The first issue is that Bayer doesn’t want plaintiff attorneys or injured plaintiffs to file more complaints. The deal Bayer made was that attorneys would have to sign and retain their client by March 15, and then you have to file the case by March 25. And if you didn’t do that, your agreed settlement time has basically gone.

The second issue is that the amount of money Bayer will give you is $3,000 maximum, with a total cap of $24 million. “This means that, if there are more than 8,000 gallbladder removal cases, the amount will be reduced pro-rata,” adds Dr. Malik. “This means that if 10,000 people file gallbladder cases, the average pay-out will be reduced to $2,400. And the window is closed. If you haven’t filed, however, you can still bring your claim but your case must be tried.”

You don’t have to accept the offer from Bayer. Instead, you can continue to file and try your case. But all gallbladder plaintiffs are automatically enrolled in the settlement. Those wishing to opt out must do so by April 29. As well, Bayer may walk away from the settlement if less than 90 percent of gallbladder plaintiffs participate. Bayer denies any liability or wrongdoing.

Dr. Malik is advising his clients to accept Bayer’s $3,000 settlement because the cost of litigation will be prohibitive for such a small amount in the way of damages. “And chances are you won’t be successful at trial or get enough recovery to justify the cost of pursuing litigation. It is not economically viable for a law firm to take your case to trial - I don’t think an attorney would accept a case for trial purposes. The science is not there yet on specific causation.”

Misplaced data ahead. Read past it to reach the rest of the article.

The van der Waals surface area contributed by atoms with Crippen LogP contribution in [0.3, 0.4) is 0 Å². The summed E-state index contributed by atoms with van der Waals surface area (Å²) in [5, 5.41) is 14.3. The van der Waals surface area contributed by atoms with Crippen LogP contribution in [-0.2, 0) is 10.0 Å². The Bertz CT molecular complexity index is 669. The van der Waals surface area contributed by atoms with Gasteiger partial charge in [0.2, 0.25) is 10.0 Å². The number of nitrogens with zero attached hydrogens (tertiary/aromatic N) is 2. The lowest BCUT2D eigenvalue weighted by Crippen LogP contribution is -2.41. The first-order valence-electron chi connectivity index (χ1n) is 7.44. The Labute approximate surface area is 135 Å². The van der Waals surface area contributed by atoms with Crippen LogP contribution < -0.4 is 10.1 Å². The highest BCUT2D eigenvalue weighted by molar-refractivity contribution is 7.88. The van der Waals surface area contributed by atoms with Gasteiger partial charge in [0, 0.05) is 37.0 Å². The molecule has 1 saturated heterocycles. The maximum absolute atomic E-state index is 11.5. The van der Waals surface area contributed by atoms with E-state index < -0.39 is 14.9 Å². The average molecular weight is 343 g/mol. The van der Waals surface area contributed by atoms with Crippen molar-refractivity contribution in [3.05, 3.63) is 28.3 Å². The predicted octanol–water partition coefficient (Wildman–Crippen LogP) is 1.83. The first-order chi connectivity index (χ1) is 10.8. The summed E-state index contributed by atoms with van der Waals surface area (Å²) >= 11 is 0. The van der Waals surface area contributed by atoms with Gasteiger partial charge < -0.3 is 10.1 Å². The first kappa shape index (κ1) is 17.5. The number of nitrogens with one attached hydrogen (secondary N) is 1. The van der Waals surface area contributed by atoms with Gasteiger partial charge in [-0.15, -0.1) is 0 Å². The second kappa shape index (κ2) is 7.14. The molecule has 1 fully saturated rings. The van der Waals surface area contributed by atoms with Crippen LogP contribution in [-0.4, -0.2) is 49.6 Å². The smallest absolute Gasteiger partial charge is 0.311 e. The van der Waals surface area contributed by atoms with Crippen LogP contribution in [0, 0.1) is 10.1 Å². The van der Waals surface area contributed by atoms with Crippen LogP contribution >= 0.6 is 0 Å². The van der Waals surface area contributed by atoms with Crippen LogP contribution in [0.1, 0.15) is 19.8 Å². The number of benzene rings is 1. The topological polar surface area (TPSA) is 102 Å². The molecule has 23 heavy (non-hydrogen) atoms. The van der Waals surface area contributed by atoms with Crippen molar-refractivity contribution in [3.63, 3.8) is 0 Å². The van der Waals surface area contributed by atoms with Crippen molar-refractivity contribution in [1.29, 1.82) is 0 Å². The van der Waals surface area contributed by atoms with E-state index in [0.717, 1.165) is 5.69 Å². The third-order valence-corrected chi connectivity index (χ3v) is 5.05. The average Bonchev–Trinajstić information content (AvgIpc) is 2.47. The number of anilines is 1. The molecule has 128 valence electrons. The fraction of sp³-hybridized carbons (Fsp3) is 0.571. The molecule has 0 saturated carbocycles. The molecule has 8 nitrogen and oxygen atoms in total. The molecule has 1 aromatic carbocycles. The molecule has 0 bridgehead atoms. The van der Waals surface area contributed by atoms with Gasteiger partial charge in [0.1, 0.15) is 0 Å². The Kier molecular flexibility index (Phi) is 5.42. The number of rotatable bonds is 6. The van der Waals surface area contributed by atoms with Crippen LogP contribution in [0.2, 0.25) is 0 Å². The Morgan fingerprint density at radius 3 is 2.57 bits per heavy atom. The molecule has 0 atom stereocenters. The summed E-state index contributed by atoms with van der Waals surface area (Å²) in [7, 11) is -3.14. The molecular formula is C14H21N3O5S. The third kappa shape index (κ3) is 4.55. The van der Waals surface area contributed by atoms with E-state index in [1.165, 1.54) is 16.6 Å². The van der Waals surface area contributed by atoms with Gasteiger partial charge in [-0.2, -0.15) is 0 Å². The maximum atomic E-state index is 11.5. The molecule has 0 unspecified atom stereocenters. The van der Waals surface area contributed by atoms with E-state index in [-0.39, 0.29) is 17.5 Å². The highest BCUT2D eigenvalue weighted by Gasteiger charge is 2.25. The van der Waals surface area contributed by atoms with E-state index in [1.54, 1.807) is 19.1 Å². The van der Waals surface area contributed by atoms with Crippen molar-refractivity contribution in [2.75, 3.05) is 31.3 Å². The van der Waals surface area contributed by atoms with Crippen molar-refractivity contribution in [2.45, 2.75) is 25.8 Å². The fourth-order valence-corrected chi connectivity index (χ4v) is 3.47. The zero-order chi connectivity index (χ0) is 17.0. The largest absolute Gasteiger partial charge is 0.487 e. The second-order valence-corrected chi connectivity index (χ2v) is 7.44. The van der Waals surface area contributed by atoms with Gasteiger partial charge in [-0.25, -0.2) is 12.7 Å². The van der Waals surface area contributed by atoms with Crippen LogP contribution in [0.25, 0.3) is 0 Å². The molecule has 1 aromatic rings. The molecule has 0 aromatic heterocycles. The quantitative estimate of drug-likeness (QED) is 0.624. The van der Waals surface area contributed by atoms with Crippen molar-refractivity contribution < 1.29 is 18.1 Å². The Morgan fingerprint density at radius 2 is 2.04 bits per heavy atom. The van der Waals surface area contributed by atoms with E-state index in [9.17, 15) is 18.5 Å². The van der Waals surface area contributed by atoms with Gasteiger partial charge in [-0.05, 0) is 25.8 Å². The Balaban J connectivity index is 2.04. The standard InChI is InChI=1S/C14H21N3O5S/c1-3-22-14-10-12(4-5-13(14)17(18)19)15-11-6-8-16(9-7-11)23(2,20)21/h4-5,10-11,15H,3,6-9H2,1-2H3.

Dr. Malik adds that Bayer could have taken the position not to settle but their cost of defense would be much more than $3,000 on each individual case. This settlement is a business decision that is ultimately saving Bayer a huge amount of money. The cost in trial courts across the country would cost much more than $24 million to defend. And Bayer doesn’t want attorneys to take any more cases. “This settlement is basically ‘take it or leave it,’” concludes Dr. Malik.

Here is the March 15th court order for gallbladder plaintiffs filed in a federal multidistrict litigation court (In Re: Yasmin and Yaz [Drospirenone] Marketing, Sales Practices and Products Liability Litigation, MDL Docket No. 2100, No. 3:09-md-2100, S.D. Ill.; 2013 U.S. Dist. LEXIS 36001). Please note that this order does not apply to plaintiffs in MDL Docket No. 2100 who do not allege gallbladder injuries or who allege blood clots as well as a gallbladder injury.

(According to the Gallbladder Resolution Program, which will be capped at $24 million, Tier 1 patients who underwent cholecystectomies [gallbladder removal surgery] will receive $3,000, and Tier 2 patients who developed gallbladder symptoms but didn’t require surgery will receive $2,000.)

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Posted by
Jason Brown
Dr. Shezad Malik is an excellent commentator and litigator and his advice here is prudent. I beleive there is a misprint in the final paragraph as cholecystectomies [gallbladder removal surgery] may receive up to $3,000 subject to the pro rata share.